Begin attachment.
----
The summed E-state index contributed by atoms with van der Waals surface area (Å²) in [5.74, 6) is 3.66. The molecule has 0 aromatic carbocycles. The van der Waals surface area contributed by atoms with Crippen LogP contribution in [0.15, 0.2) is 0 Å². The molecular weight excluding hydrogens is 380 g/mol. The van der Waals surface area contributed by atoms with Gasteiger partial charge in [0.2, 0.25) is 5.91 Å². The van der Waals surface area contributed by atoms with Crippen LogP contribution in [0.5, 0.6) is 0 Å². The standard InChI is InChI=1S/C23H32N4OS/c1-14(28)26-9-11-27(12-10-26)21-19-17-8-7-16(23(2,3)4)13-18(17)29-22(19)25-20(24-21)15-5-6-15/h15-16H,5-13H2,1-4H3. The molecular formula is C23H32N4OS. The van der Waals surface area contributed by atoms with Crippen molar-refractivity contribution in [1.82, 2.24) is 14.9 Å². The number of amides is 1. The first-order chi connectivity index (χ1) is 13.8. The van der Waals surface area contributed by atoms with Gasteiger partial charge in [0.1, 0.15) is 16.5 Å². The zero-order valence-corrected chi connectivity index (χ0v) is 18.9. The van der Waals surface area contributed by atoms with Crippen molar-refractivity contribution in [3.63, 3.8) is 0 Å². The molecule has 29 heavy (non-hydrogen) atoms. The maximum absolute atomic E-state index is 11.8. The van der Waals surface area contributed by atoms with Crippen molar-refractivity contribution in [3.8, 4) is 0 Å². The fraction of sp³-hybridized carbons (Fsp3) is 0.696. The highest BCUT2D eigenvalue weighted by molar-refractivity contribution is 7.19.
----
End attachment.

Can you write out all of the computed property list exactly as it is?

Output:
The summed E-state index contributed by atoms with van der Waals surface area (Å²) in [5.74, 6) is 3.66. The molecule has 0 aromatic carbocycles. The van der Waals surface area contributed by atoms with Crippen LogP contribution in [0.15, 0.2) is 0 Å². The molecular weight excluding hydrogens is 380 g/mol. The van der Waals surface area contributed by atoms with Gasteiger partial charge in [0.2, 0.25) is 5.91 Å². The van der Waals surface area contributed by atoms with Crippen LogP contribution in [0.5, 0.6) is 0 Å². The standard InChI is InChI=1S/C23H32N4OS/c1-14(28)26-9-11-27(12-10-26)21-19-17-8-7-16(23(2,3)4)13-18(17)29-22(19)25-20(24-21)15-5-6-15/h15-16H,5-13H2,1-4H3. The molecular formula is C23H32N4OS. The van der Waals surface area contributed by atoms with Crippen molar-refractivity contribution in [1.82, 2.24) is 14.9 Å². The number of amides is 1. The first-order chi connectivity index (χ1) is 13.8. The van der Waals surface area contributed by atoms with Gasteiger partial charge in [0.1, 0.15) is 16.5 Å². The zero-order valence-corrected chi connectivity index (χ0v) is 18.9. The van der Waals surface area contributed by atoms with Crippen molar-refractivity contribution in [3.63, 3.8) is 0 Å². The molecule has 29 heavy (non-hydrogen) atoms. The maximum absolute atomic E-state index is 11.8. The van der Waals surface area contributed by atoms with Crippen molar-refractivity contribution in [3.8, 4) is 0 Å². The fraction of sp³-hybridized carbons (Fsp3) is 0.696. The highest BCUT2D eigenvalue weighted by molar-refractivity contribution is 7.19.